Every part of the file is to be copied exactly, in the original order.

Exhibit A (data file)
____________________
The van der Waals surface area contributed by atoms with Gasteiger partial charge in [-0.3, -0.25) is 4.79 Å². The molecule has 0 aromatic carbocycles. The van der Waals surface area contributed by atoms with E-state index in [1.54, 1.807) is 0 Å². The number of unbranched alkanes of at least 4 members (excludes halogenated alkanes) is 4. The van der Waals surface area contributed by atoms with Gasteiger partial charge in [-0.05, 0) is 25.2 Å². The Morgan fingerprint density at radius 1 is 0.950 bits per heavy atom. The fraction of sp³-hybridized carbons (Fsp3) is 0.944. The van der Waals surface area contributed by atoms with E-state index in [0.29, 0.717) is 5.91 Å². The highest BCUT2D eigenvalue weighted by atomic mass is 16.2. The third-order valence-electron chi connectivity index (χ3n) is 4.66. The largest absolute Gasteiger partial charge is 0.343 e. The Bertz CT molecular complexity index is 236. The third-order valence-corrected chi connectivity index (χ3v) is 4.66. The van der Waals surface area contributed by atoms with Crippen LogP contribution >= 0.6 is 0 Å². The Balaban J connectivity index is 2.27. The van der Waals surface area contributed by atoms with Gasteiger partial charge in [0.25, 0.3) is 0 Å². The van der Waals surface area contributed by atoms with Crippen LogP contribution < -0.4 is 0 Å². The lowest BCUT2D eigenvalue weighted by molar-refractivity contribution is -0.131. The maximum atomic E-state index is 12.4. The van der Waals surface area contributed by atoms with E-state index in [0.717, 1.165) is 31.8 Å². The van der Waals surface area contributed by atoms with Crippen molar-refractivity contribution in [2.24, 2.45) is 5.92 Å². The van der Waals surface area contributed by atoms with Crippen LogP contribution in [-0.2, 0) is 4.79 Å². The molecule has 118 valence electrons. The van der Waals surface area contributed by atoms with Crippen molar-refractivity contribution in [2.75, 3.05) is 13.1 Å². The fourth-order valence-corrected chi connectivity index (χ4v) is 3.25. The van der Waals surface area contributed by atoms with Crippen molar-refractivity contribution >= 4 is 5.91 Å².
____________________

The van der Waals surface area contributed by atoms with Gasteiger partial charge in [-0.3, -0.25) is 4.79 Å². The molecule has 0 aromatic carbocycles. The van der Waals surface area contributed by atoms with E-state index in [1.54, 1.807) is 0 Å². The number of unbranched alkanes of at least 4 members (excludes halogenated alkanes) is 4. The van der Waals surface area contributed by atoms with Gasteiger partial charge in [-0.05, 0) is 25.2 Å². The Morgan fingerprint density at radius 1 is 0.950 bits per heavy atom. The fraction of sp³-hybridized carbons (Fsp3) is 0.944. The van der Waals surface area contributed by atoms with E-state index in [0.29, 0.717) is 5.91 Å². The highest BCUT2D eigenvalue weighted by atomic mass is 16.2. The third-order valence-electron chi connectivity index (χ3n) is 4.66. The largest absolute Gasteiger partial charge is 0.343 e. The Bertz CT molecular complexity index is 236. The third-order valence-corrected chi connectivity index (χ3v) is 4.66. The van der Waals surface area contributed by atoms with Crippen LogP contribution >= 0.6 is 0 Å². The Balaban J connectivity index is 2.27. The van der Waals surface area contributed by atoms with Gasteiger partial charge in [0.25, 0.3) is 0 Å². The van der Waals surface area contributed by atoms with Crippen LogP contribution < -0.4 is 0 Å². The lowest BCUT2D eigenvalue weighted by molar-refractivity contribution is -0.131. The maximum atomic E-state index is 12.4. The van der Waals surface area contributed by atoms with E-state index in [0.717, 1.165) is 31.8 Å². The van der Waals surface area contributed by atoms with Crippen molar-refractivity contribution in [2.24, 2.45) is 5.92 Å². The van der Waals surface area contributed by atoms with Crippen LogP contribution in [-0.2, 0) is 4.79 Å². The molecule has 118 valence electrons. The van der Waals surface area contributed by atoms with Crippen molar-refractivity contribution in [2.75, 3.05) is 13.1 Å². The fourth-order valence-corrected chi connectivity index (χ4v) is 3.25. The van der Waals surface area contributed by atoms with Crippen molar-refractivity contribution >= 4 is 5.91 Å².